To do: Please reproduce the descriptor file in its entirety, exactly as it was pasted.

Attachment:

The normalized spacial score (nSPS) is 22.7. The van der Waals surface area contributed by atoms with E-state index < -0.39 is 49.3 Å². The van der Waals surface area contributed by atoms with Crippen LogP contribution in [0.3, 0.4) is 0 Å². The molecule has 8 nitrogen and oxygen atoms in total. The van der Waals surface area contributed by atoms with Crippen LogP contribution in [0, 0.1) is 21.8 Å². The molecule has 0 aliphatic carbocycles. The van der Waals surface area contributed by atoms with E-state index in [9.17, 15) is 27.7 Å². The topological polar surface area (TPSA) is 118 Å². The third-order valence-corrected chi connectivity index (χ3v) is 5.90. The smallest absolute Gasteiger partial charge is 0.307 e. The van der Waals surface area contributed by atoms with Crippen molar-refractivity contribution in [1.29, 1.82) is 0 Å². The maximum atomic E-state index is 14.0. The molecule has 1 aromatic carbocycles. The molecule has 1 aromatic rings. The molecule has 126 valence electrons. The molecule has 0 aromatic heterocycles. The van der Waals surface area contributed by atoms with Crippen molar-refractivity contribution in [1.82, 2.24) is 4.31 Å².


The normalized spacial score (nSPS) is 22.7. The van der Waals surface area contributed by atoms with E-state index < -0.39 is 49.3 Å². The van der Waals surface area contributed by atoms with Crippen LogP contribution in [0.3, 0.4) is 0 Å². The molecule has 8 nitrogen and oxygen atoms in total. The van der Waals surface area contributed by atoms with Crippen LogP contribution in [0, 0.1) is 21.8 Å². The molecule has 0 aliphatic carbocycles. The van der Waals surface area contributed by atoms with E-state index in [9.17, 15) is 27.7 Å². The topological polar surface area (TPSA) is 118 Å². The third-order valence-corrected chi connectivity index (χ3v) is 5.90. The smallest absolute Gasteiger partial charge is 0.307 e. The van der Waals surface area contributed by atoms with Crippen molar-refractivity contribution in [1.29, 1.82) is 0 Å². The maximum atomic E-state index is 14.0. The molecule has 1 aromatic carbocycles. The molecule has 1 aromatic rings. The molecule has 126 valence electrons. The molecule has 0 aromatic heterocycles. The van der Waals surface area contributed by atoms with Crippen molar-refractivity contribution in [1.82, 2.24) is 4.31 Å².